*Note: Sermons are posted in the manuscript draft that they were preached in, and may contain typos or other errors that were resolved in my delivery. See the Sherwood Park Lutheran Facebook Page for video

Today we get to hear some familiar parables about the Lost – the Lost Coin and Lost Sheep. There is something deeply familiar about the shepherd who leaves the 99 to find the one lost sheep, about the woman who tears apart her house to find her one lost coin. And if we were to continue after this, to hear the story of prodigal son. 

But just maybe this year, there is something different in the way we hear these parables. Something helps us identify different and see our selves differently in the story. 

If I am honest, I should confess my own bias in preaching these stories before. The previous four times I have preached on these parables, I have always found myself identifying with the 99 sheep, the 9 coins or more importantly the grumbling Pharisees. I have found it hard to see myself in the lost thing. Before, I tried to redefine what I meant to be lost or just preached about grumblers. In my sermon from 3 years ago, at the time a father of a 5 year old and 3 year whose whose whole life was chasing after lost people and things, I gave lost things and people a bum rap. 

But this year in 2022, as I read this story of Jesus and these two parables again, and it was almost like hearing them for first time. Since the last time this gospel lesson was read in church, our whole world and lives have been turned upside down.  We have known an experience of being lost and alone, all experiencing it at the same time, that probably many of us had never before endured. We all know today, in new ways what is means to be alone, to feel lost, to be surrounded by danger, and to long to be found and rescued in new and profound ways. And if you don’t, what were you doing during the past two years?

In the old world of 2019 where feeling lost and alone, abandoned and forgotten was a foreign, or at least private experience… this new world that we are now living in has plenty of loneliness to go around. It doesn’t take much to remember how recently the walls of our homes kept us in and others out, or that the streets and walkways were emptier than we have every seen. We have felt the danger of simply being with others, we have seen the rage of protest and frustration, we have welcomed the refugee fleeing a war that feels too close for comfort.

Just this week, we have born witness to tragedy in James Smith Scree Nation and Weldon. We got the alerts on our phones, TVs and radios. We grieve the violence and loss of life. And we are reminded of the complicated history that Canada bears with indigenous peoples and communities. 

And if that wasn’t enough to endure, the news came on Thursday that Queen Elizabeth died. After 70 years on throne, she is the only monarch that most of us have known or remember well. Her death is not only the loss of a wife, mother, grandmother and great grandmother whose life was dedicated to service in an role that was not of her own choosing, but she represents in many ways the end of era that spans the time from the Great Depression and World War II all the way to our 21st century pandemic world. We have known that that time late 20th century world was ending, but now it feels even more like we have transitioned fully to a new 21st century existence.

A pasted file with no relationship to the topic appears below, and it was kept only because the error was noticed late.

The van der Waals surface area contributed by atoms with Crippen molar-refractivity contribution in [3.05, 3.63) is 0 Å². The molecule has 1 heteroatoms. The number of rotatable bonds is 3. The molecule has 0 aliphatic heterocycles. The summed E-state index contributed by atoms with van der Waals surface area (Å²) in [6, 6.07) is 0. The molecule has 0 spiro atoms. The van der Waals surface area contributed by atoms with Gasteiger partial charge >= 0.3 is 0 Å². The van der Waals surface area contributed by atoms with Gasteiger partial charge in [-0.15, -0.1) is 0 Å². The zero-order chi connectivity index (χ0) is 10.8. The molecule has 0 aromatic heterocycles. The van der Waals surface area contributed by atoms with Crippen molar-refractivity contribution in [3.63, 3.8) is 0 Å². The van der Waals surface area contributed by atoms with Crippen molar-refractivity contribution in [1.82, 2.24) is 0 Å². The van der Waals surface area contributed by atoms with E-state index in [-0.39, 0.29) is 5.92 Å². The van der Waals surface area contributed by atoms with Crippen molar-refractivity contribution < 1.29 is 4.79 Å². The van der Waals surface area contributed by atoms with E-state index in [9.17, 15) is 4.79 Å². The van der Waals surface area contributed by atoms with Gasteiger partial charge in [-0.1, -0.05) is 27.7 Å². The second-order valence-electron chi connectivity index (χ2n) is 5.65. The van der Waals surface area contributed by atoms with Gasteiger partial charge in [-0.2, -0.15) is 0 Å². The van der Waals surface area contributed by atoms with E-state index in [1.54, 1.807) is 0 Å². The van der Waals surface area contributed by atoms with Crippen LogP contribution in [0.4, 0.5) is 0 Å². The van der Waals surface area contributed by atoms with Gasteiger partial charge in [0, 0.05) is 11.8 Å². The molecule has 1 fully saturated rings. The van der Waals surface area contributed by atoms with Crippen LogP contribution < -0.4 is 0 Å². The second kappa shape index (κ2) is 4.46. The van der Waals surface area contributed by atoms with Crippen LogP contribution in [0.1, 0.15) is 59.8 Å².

Now with all of that on our plates this week, we know understand now that feeling lost and abandoned, alone and in danger, has been a common experience for human beings through the ages. Being lost seemed like it was just a thing for those on the margins, those who fell into lives of abuse, addiction, and crime. But certainly as Jesus preaches to the Scribes and Pharisees, tax collectors and debtors, we can now understand the ancient world was full hardship and struggle. Feeling lost, hoping for salvation was common place. The people who hear Jesus preach would have known what it was to be lost, at least most of them. 

Their world was not one where there was much mercy and grace to be found. Sinners, debtors and the unclean rarely found help and care, rarely were they able to escape their circumstances. Once in debt it was nearly impossible to get out, once unclean it was a whole process to become clean again, once a sinner the whole community turned its back to you. 

So these crowds following Jesus, listening to his preaching about discipleship would have heard these parables of lost things as radical and unexpected, as stark contrasts to the image of a judgemental God that they were so often warned of. 

When the sinners and debt collectors hear the pharisees and scribes grumbling about Jesus caring for the lost, the expected response would be for Jesus to shape up and start following the rules. It simply wouldn’t track that a shepherd might risk the 99 for the sake of the 1. It is a waste of time and energy to tear apart one’s house just to find a single coin, when you still have 9.

So imagine the crowds hearing Jesus tell the story of the shepherd that leaves the 99 behind to go and find the one lost sheep. The story of the woman who takes apart her whole house in order to find a lost coin and then throws a party to celebrate. And finally the story of the prodigal son, the child who has lost to the world seemingly for good, returns home to the joy of his father and of course the jealous older brother.